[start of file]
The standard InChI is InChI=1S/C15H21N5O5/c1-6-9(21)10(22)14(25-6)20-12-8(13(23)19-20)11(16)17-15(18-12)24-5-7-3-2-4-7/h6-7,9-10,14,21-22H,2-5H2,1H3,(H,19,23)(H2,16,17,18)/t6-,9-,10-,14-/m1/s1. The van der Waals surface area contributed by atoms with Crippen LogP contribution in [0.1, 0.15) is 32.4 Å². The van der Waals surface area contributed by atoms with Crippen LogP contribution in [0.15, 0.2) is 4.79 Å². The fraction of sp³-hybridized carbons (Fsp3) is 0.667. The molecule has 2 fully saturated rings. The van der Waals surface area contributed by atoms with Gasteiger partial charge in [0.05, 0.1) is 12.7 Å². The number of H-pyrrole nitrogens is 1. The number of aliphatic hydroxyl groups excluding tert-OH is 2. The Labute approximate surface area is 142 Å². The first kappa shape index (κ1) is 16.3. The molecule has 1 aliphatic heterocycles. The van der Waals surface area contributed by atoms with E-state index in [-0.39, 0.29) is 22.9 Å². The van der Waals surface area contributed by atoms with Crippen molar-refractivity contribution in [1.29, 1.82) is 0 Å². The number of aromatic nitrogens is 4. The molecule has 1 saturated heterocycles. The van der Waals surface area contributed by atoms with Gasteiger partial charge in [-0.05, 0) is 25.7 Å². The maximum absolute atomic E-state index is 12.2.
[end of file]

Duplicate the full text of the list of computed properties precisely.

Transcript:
The standard InChI is InChI=1S/C15H21N5O5/c1-6-9(21)10(22)14(25-6)20-12-8(13(23)19-20)11(16)17-15(18-12)24-5-7-3-2-4-7/h6-7,9-10,14,21-22H,2-5H2,1H3,(H,19,23)(H2,16,17,18)/t6-,9-,10-,14-/m1/s1. The van der Waals surface area contributed by atoms with Crippen LogP contribution in [0.1, 0.15) is 32.4 Å². The van der Waals surface area contributed by atoms with Crippen LogP contribution in [0.15, 0.2) is 4.79 Å². The fraction of sp³-hybridized carbons (Fsp3) is 0.667. The molecule has 2 fully saturated rings. The van der Waals surface area contributed by atoms with Gasteiger partial charge in [0.05, 0.1) is 12.7 Å². The number of H-pyrrole nitrogens is 1. The number of aliphatic hydroxyl groups excluding tert-OH is 2. The Labute approximate surface area is 142 Å². The first kappa shape index (κ1) is 16.3. The molecule has 1 aliphatic heterocycles. The van der Waals surface area contributed by atoms with E-state index in [-0.39, 0.29) is 22.9 Å². The van der Waals surface area contributed by atoms with Crippen molar-refractivity contribution in [1.29, 1.82) is 0 Å². The number of aromatic nitrogens is 4. The molecule has 1 saturated heterocycles. The van der Waals surface area contributed by atoms with Gasteiger partial charge in [-0.05, 0) is 25.7 Å². The maximum absolute atomic E-state index is 12.2.